This great dispute originated when the Council of the Indies declared to the King on July 3, 1549, that the dangers both to the Indians and to the King’s conscience which the conquests incurred were so great that no future military expedition should be licensed without his express permission and that of the Council. The Council declared:
The greed of those who undertake conquests and the timidity and humility of the Indians is such that we are not certain whether any instruction will be obeyed. It would be fitting for Your Majesty to order a meeting of learned men, theologians, and jurists … to … consider the manner in which these conquests should be carried on … justly and with security of conscience.
Accordingly, in April of 1550 the King, Charles I of Spain and Charles V of the Holy Roman Empire, ordered that all New World conquests be suspended until a special group of theologians and counselors—to be convened that very year—should decide upon a just method of conducting them.
In 1550 Charles’ influence was felt in every country of Europe. His possessions stretched to the Netherlands in the north and Milan in the south; in the New World his bold captains had raced over a vast territory from northern Mexico some seven thousand miles south to Buenos Aires, and his ships had even reached Manila far across the Pacific. In the fifty-eight years since Columbus’ landfall Spaniards had discovered one thousand times more new land than had been explored in the previous one thousand years of medieval Europe. In the New World great Indian empires—the Inca and the Aztec being the most notable—had toppled before Spanish soldiers, while in the Old, Charles sturdily fought back both Protestants and Turks. Probably never before had such a mighty sovereign ordered his conquests to cease until it should be decided if they were just.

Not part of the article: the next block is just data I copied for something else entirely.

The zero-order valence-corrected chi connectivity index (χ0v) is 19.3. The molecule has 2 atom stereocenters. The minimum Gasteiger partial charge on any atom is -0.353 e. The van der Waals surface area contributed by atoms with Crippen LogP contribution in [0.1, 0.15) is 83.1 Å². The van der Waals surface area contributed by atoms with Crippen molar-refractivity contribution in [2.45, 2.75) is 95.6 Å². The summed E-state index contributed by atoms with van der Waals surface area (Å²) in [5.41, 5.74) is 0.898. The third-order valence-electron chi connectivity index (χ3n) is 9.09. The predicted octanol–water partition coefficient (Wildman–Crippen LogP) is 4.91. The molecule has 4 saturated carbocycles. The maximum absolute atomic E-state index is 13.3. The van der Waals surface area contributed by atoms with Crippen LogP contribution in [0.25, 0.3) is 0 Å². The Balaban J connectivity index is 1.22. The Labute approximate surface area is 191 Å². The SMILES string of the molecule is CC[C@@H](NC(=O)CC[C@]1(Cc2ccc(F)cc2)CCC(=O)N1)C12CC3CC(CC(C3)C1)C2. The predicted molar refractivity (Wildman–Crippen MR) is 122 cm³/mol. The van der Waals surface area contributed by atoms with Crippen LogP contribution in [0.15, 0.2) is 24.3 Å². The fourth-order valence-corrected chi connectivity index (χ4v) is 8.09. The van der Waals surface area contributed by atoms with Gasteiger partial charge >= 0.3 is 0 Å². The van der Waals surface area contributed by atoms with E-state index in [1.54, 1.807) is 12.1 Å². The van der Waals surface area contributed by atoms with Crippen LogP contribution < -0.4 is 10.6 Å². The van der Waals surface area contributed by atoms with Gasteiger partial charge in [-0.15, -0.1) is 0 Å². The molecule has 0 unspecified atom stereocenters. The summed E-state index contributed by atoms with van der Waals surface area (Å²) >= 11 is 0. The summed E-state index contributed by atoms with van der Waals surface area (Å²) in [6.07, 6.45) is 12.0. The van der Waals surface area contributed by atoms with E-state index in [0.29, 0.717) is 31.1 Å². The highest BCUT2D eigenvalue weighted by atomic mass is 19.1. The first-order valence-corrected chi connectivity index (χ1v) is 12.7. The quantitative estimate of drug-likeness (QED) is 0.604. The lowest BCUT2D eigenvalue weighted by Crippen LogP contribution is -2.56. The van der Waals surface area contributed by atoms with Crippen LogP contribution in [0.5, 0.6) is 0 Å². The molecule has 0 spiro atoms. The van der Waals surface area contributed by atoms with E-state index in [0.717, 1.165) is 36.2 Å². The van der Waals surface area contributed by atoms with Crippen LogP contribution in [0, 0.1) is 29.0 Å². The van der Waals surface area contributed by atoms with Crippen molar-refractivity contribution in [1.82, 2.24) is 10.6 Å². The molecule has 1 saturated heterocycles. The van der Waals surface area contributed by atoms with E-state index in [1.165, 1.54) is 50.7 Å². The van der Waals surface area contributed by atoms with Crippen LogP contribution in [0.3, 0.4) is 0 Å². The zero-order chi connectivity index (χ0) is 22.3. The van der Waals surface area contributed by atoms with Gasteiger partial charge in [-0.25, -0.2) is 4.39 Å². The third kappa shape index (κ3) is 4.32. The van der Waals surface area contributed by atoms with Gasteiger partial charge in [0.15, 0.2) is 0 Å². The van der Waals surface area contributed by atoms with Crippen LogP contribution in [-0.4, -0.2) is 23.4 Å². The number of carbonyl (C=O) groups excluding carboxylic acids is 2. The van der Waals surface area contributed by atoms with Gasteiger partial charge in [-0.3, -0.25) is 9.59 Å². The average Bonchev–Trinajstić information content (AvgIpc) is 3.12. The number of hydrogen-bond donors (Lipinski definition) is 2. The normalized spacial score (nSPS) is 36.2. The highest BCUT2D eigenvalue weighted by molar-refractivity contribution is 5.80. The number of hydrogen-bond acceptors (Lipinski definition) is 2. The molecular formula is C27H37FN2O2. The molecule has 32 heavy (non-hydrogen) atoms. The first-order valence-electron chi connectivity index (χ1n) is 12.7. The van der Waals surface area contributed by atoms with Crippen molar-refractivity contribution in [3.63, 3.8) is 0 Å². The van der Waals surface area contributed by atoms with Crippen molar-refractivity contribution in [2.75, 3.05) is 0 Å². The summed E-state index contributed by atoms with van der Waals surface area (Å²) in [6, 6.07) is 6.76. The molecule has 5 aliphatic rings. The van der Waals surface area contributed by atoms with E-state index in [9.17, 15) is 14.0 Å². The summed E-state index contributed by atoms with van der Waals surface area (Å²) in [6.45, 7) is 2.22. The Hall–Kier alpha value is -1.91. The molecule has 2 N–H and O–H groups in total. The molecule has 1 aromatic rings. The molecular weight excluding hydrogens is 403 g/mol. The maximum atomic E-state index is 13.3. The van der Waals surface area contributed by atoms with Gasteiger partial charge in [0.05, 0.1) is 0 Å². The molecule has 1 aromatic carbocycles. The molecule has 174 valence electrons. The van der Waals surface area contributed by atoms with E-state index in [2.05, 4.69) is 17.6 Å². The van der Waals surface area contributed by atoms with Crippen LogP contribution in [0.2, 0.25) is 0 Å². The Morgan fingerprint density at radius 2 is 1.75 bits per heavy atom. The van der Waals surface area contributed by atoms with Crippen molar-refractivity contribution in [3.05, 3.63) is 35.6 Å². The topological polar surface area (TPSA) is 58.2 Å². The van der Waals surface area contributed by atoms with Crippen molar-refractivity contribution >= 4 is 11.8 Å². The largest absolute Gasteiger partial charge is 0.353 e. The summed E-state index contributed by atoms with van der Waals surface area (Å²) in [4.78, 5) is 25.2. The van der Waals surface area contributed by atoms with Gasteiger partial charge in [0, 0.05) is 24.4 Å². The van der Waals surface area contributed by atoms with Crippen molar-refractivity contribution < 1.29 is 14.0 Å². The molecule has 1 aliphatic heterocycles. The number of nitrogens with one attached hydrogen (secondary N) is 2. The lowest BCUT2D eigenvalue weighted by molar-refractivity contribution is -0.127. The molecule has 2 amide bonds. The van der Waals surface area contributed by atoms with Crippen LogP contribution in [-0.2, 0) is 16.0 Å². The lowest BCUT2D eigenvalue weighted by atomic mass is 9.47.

We do not know where in Valladolid the sessions of the “Council of Fourteen”—which began in mid-August—were held. Perhaps the Council sat in the halls of the ancient university or in the Dominican monastery of San Gregorio, whose imposing buildings still stand. Among the judges were outstanding theologians and veteran members of the councils of Castile and of the Indies; this was the last significant dispute on the nature of the Indians and the justice of Spain’s dominion over America.
Las Casas was bold indeed to engage Sepúlveda in learned combat, for this humanist scholar, who had given comfort to Spanish officials and conquistadors by composing a treatise defending the Spanish conquest, had one of the best trained minds of his time. During years of study in Italy he had become one of the principal scholars in the recovery of the “true” Aristotle, and he enjoyed great prestige at court. In 1548, not long before joining battle with Las Casas, he had published in Paris his Latin translation of Aristotle’s Politics , which he considered his principal contribution to knowledge.